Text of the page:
I Am Big. It's the Pictures That Got Small

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27 December 2005

National Book Award Winners

I've been a little remiss in noting the National Book Award winners: As I called it, W.S. Merwin won for Migration and Joan Didion for The Year of Magical Thinking.

For Merwin, the judges noted:
The poems in Migration speak from a life-long belief in the power of words to awaken our drowsy souls and see the world with compassionate interconnection. In moments of self-awakening that might be roused by ambulance sirens from St. Vincent’s Hospital, or the rustle of a weasel in the wall of a French farmhouse, these poems offer us a place in the world where the ordinary becomes extraordinary, where “the pain of learning what is lost/is transformed into light at last.”

They got it right.

For Didion, the judges noted:
The Year of Magical Thinking is a masterpiece in two genres: memoir and investigative journalism. The subject of the memoir is the year after the sudden death of the writer's husband. The target of the investigation, though, is the nature of folly and time. The writer attends to details, assembles a chronology, and asks hard questions of the witnesses, most notably herself. But she imagines that the story she tells can be revised, the world righted, her husband returned, alive. What she offers is an unflinching journey into intimacy and grief.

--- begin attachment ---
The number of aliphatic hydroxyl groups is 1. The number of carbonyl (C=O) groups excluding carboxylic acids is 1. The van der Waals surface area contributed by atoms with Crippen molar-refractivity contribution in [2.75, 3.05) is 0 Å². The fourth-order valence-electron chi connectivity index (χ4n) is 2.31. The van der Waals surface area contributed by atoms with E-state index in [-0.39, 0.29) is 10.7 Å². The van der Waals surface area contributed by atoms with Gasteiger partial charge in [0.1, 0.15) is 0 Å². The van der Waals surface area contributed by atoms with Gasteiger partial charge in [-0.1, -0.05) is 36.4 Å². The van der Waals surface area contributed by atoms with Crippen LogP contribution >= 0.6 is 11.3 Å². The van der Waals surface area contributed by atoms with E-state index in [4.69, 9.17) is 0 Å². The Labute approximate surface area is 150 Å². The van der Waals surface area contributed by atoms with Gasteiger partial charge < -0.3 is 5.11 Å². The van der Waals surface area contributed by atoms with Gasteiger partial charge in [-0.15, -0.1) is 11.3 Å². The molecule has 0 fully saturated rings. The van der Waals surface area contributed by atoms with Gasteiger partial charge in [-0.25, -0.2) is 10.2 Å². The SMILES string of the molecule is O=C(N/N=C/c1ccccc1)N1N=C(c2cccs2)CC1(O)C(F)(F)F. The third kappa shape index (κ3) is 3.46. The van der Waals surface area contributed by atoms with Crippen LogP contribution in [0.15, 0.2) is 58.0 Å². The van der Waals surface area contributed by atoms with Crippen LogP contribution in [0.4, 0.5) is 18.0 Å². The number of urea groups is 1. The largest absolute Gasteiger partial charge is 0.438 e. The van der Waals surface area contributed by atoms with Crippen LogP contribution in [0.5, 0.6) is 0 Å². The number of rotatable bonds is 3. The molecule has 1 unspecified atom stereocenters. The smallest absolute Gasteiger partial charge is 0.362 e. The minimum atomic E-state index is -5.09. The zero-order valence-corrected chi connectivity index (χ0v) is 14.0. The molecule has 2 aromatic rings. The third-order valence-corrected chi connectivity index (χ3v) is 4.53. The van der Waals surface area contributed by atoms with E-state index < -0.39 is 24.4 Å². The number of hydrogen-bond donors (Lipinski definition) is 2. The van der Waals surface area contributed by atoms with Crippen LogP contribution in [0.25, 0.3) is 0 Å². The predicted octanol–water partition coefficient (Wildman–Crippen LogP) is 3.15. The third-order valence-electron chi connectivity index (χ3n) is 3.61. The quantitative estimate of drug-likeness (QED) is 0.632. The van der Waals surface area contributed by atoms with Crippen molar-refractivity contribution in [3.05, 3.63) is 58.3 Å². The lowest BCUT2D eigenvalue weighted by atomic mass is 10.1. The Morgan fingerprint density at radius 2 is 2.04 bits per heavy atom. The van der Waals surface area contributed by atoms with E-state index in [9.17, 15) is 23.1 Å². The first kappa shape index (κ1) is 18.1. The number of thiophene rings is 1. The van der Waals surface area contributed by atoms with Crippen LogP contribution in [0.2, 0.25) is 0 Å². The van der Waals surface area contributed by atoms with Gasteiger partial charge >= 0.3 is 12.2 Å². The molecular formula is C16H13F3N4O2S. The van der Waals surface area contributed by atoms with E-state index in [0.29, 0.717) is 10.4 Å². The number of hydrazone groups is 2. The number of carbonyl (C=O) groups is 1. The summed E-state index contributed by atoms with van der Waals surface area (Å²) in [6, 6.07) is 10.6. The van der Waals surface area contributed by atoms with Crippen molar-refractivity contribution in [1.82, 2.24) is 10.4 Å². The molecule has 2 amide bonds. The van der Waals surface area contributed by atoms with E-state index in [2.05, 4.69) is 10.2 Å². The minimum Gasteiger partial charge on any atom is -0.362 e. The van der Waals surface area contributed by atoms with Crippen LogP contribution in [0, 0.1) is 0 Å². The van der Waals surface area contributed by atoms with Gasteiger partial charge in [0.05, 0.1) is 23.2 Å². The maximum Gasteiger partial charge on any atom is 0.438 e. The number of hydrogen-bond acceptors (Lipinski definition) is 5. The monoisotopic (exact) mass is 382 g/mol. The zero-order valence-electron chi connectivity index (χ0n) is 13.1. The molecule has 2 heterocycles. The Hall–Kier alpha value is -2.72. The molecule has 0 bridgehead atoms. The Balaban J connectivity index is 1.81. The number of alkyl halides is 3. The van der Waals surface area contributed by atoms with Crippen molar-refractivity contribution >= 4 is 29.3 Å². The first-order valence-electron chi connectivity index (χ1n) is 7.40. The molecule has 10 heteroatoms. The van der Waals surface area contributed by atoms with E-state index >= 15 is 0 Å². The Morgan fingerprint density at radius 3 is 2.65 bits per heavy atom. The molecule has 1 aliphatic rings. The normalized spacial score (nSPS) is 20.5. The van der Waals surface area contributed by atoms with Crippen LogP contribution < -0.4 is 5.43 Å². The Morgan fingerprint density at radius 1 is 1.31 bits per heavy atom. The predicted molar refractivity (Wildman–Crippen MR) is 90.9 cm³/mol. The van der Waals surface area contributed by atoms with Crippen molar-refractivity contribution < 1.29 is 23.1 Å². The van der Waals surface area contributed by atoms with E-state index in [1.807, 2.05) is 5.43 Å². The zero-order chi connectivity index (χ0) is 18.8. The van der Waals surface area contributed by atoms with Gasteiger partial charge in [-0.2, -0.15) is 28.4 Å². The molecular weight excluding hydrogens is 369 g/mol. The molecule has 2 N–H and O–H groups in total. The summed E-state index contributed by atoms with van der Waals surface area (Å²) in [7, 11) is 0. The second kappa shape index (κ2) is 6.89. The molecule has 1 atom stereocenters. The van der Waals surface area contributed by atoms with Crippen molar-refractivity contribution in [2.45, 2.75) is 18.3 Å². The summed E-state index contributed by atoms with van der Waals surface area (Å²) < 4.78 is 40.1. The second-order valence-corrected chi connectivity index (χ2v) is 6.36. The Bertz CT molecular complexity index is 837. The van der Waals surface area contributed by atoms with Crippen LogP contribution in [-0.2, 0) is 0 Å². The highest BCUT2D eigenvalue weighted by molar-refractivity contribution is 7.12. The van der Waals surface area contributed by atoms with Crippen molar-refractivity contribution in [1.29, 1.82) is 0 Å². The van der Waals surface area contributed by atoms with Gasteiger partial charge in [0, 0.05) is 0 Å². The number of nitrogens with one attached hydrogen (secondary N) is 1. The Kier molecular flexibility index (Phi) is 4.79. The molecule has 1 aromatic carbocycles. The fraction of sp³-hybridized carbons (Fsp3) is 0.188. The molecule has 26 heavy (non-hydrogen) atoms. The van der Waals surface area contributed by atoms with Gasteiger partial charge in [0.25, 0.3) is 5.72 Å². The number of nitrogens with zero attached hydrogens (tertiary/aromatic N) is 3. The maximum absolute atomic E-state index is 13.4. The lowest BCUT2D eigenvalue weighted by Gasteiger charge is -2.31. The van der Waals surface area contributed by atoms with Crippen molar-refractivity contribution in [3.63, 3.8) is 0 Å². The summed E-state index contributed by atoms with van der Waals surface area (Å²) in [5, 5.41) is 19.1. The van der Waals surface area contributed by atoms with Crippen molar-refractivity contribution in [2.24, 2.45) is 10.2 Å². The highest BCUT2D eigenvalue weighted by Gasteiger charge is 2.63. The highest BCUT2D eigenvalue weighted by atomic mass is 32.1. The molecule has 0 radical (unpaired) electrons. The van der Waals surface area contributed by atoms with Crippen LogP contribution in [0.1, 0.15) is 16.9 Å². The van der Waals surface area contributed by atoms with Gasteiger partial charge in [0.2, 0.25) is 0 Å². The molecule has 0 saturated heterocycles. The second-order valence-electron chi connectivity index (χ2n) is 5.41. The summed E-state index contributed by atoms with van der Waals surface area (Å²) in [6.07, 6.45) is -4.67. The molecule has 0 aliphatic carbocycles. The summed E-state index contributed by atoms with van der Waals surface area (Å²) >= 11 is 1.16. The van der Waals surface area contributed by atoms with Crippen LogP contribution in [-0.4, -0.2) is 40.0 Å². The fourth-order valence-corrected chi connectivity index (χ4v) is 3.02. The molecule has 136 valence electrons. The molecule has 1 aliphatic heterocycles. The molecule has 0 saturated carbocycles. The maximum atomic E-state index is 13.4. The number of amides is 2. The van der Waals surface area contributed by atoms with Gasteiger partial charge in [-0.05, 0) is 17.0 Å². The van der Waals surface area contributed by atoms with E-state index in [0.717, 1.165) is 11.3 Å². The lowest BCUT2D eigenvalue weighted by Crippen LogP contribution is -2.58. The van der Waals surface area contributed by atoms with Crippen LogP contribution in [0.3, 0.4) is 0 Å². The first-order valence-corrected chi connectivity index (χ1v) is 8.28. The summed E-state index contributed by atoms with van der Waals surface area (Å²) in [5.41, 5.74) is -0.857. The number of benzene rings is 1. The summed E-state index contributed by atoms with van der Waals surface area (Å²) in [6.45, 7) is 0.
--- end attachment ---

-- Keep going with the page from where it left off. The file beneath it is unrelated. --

This assessment is only about half-right. Investigative journalism? Unfortunately, Didion has long been called a "New Journalist," which might have been applicable in just a few of her essays. Really bad critics describe what she brought into journalism was the opportunity to include the self as an occasional reference point: this is most frequently tied to her essays in The White Album, specifically when she mentions that she is contemplating a divorce while in Hawai'i, or that she she is in vertigo-stricken moment of anxiety. Thus, critics go on about the autobiographical nature of her own writing.

What astonishes me about her work is how little she does write about herself. Yes, we do get the surpising asides, but in a work like Where I Was From, Didion reveals little about her own life. She may note some of its artifacts, but the impulse is to provide a critical example, not confession. The Year of Magical Thinking is Didion's most conventionally autobiographical work, as she reveals much about the intimate moments of her life with John Gregory Dunne, but also so much of it is a condemnation against the idea and possibility of confession. The point of investigative journalism is to get at the core, to expose it, to say, "there it is," a process of sheer and often illuminating reduction. Didion's work, if nothing else (and to be ultimately reductive here), points to how fragile any foothold may seem to us, that the shale of certainty is always breaking away, crumbling.

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